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US Marines World War One Service Medal

January 29, 2018 0 Comments

The big coin news of the moment is the recent release of a silver dollar coin and several medals commemorating the 100th anniversary of the end of World War One – once called ‘The Great War’. Each medal honors the activities of one service in that war, and some depict critical events in the war history of the service. With that in mind, let’s expand on some of these medals, and talk about the images, and the creation of the designs. One of the most significant and interesting battles in depicted on the medal for the U.S. Marines, so let’s look in more detail at that one. We may return to medals commemorating other services at a later time.

The commemorative medal for the U.S. Marines depicts the Battle of Belleau Wood. After President Woodrow Wilson asked the American Congress for a war to end all wars (that would) make the world safe for democracy, Congress declare war on Germany on April 6, 1917. It took some time for troops to be recruited, and to arrive in Europe, and for the Marines it was June of 1918 before they engaged in a significant battle. That chance came in what is called the Spring Offensive. German battle-hardened troops, back from the Russian Front following Russia’s withdrawal from the war, were coming close to breaking through the allies’ line protecting the city of Amiens and the French capital itself, Paris. The German advance was so rapid that their supply-lines became over-extended, and they were forced to dig in. They constructed heavily-fortified positions, and one of these was at a place then called Belleau Wood. The 2nd and 3rd Divisions of the US Army were ordered to clear the position, and half of the 2nd Division was the 4th Marine Brigade.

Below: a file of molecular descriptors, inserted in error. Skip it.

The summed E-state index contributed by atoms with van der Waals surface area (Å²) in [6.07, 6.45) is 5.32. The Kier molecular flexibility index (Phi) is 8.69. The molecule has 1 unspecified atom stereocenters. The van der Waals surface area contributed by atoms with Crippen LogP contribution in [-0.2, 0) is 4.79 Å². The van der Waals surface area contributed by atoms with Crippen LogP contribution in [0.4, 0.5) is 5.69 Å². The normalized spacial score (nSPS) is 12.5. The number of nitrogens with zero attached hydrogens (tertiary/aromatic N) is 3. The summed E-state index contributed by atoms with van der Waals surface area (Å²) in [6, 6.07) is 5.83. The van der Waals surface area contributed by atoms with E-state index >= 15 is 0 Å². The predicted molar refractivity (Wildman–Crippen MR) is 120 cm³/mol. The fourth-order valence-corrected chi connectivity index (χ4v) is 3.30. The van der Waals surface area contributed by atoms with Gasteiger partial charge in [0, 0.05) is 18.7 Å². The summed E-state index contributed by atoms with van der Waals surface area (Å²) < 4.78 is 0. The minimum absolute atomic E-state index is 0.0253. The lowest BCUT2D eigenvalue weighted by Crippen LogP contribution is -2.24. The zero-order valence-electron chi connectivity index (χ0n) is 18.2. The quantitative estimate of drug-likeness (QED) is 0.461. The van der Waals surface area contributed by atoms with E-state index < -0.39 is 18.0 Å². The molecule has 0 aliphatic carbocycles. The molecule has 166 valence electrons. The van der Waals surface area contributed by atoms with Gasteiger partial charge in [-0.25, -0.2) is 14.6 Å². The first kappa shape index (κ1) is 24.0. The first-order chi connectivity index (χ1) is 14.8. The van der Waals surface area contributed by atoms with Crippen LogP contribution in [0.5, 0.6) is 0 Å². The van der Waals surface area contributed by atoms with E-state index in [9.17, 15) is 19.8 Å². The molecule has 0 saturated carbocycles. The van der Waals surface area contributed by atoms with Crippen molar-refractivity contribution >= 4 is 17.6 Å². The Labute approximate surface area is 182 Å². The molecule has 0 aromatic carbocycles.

The way to the woods was across open fields, strafed by German machine guns, and it was so dangerous that French officers advised the Marines to withdraw. US Marine Captain Lloyd Williams replied to them, “Retreat? Hell, we just got here.” After suffering many casualties, the Marines were able to reach the woods, where the trees offered some protection form the machine guns. A combination of accurate sniper fire and fierce hand-to-hand fighting with bayonets, and the immense courage of these fresh troops, saw the Germans defeated on June 26. They called the Marines “Teufel Hunden”, or, “Devil Dogs”. Over 1,800 allied troops were killed, but the victory damaged German morale, and boosted that of all the allies. By November 11 the war was over.

As for the medal itself, the design is by Chris Costello, a graphic designer and part of the Mint’s Artistic Infusion Program. He has designed many coins and medals for the Mint. His design for the obverse shows two Marines after the battle. While one stands guard, the other kneels, head bowed, in respect for his fallen comrades.  The inscription reads, WOODS NOW U.S. MARINE CORPS ENTIRELY, which was the message sent to headquarters immediately after taking the German position. Michael Gaudioso sculpted the obverse. The reverse was designed and sculpted by Joseph Menna, a sculptor-engraver employed by the Mint. It shows the WWI version of the Marines ‘Eagle, Globe, and Anchor’ emblem. The words OVER THERE! are part of the inscriptions on the reverse, and this is the title of a popular song from 1917 written by George M. Cohan. The medal is 90% silver and 10% copper, with a proof finish. It is 1.5 inches in diameter, and weighs 26.73 grams.

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